Leadership in Co-Creating Health with Communities - Winner - Clearwater

In 2022, Dr. Helmcken Memorial Hospital in Clearwater found itself facing the same severe staff shortages endemic across the health care system. Health care and social assistance job vacancies were almost double of those just two years earlier, at the start of the pandemic. 

Job vacancies were exacerbated by challenges unique to the hospital and to the town of Clearwater. These included a staffing model that was not functioning well, and a severe shortage of affordable housing. Within a six-month period, between April and September 2022, emergency department services were interrupted close to 60 times. 

The Interior Health (IH) operational team, with support from Communications and Engagement, recognized that a solution lay not just in updating the staffing model, but by engaging broadly with the small community of just over 2,300. 

The Clinical Operations and Professional Practice Office teams engaged with community partners to promote awareness of the staffing challenges. Their goal was to gain input from the community and partners to co-create solutions to attract staff to the community of Clearwater, and to hire and retain staff at the hospital. Increasing access to sustainable emergency health care was a priority for everyone. 

“Rural hospitals are used to thinking outside the box to get things done,” says Trish Sullivan, an emergency department nurse. “Interior Health and the community of Clearwater and surrounding areas worked with our hospital to brainstorm and implement ideas and practices to help ease our staffing issues. By changing our registered nurse (RN) rotations dramatically – splitting the lines into emergency room-specific and ward-specific roles – we were able to hire non-ER trained RNs into ward positions. Most importantly, the ER and hospital could remain open as we trained ward nurses for ER roles.” 

The impact of these collective efforts are demonstrated in the outcomes and results to date. Since implementing these co-developed solutions, the hospital has had to suspend emergency department services only once. 

The IH leadership team reached out to the community to gather feedback. By deepening organizational partnerships, addressing the housing shortage, reframing the staffing model for nurses within the hospital, and engaging physicians, the team was able to co-create solutions for staffing, recruitment and retention.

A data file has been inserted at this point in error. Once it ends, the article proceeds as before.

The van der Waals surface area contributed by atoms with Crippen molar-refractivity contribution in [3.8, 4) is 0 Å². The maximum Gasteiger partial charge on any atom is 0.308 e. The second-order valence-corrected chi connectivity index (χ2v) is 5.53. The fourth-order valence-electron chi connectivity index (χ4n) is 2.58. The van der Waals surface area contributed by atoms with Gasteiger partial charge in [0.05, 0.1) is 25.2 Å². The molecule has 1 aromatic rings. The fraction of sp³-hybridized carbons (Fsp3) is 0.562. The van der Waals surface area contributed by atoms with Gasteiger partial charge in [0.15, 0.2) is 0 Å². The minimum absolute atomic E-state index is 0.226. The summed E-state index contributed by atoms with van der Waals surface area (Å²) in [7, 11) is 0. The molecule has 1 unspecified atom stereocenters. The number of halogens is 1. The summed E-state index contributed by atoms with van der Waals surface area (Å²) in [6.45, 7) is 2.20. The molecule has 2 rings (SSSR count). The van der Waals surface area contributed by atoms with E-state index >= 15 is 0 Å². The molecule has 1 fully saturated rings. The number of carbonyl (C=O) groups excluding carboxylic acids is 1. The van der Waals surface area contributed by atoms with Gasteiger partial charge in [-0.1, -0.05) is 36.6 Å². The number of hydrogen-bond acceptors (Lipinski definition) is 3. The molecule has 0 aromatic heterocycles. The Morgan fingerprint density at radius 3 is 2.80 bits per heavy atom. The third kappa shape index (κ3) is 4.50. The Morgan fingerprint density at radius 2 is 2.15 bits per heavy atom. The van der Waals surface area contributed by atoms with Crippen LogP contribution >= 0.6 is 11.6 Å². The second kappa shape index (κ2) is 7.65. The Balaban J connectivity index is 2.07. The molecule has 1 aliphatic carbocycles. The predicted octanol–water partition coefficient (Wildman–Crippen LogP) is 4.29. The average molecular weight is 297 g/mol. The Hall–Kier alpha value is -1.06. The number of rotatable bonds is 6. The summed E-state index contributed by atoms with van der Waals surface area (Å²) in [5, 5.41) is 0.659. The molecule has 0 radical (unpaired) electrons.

Interior Health worked closely with organizational partners such as BC Emergency Health Services (BCEHS) Clearwater, the Rural and Remote Division of Family Practice, as well as First Nations partners to understand the community needs, and offer short-term solutions while the model was being reframed. This included increased paramedic coverage in the region while the emergency department was experiencing closures. 

To address the housing shortage for health care providers, residents joined in to support health care staff by offering suites and rental units at fair market value for visiting nurses or physicians. In January 2023, IH rented a six-bedroom, fully furnished house for short-term accommodation for staff who come to work in Clearwater and may want to stay. 

By working with local nurses and the BC Nurses’ Union, IH effectively collaborated to explore and reframe new models of nursing rotations. The posting and hiring processes were ramped up and expedited to bring nurses into the community quickly. 

And, IH leadership worked alongside the Rural and Remote Division of Family Practice team to ensure that physicians were engaged and felt welcomed in the community. The town now has 4.5 full-time equivalent doctors, just short of the five it needs. 

“The initiatives were successful in great part due to the feedback from our staff and our community members. Everyone’s ability to act quickly and professionally allowed staff to feel heard and valued,” says Kristy Culbert, Acute/ER program leader. “Staff feel they are set up to provide safe care to patients – having nurses available 24 hours a day is critical in providing optimal care to patients. These changes reflect the needs of the nursing staff and the community members who use these services daily.” 

You can count Clearwater Mayor Merlin Blackwell as among the happiest about the stabilization of services. He says it wouldn’t have happened without taking a collaborative approach to the work – with the community as a key collaborator. 

“2022 was a hard summer for health care in Clearwater (with) so many closures, but it was also a hopeful time thanks to the hard work of everyone at Dr. Helmcken Memorial. Staff, local managers, and IH leaders worked together on a plan to keep our Emergency Department doors open,” he says. “It required everyone to be brave and to trust the plan would work. It also took buy in from the community as there were going to be more closures while the plan was being implemented.   

“Myself and Clearwater Council were more than happy to get the message out that the community needed be patient with hospital staff and trust that the end of closures was coming, to ask residents to find housing for new recruits and to get the word out through media that Clearwater was a great place for health professionals to live, work and play. We went from 60 plus closures in one year, to only one or two in the year and a half since then. Congratulations to everyone involved.”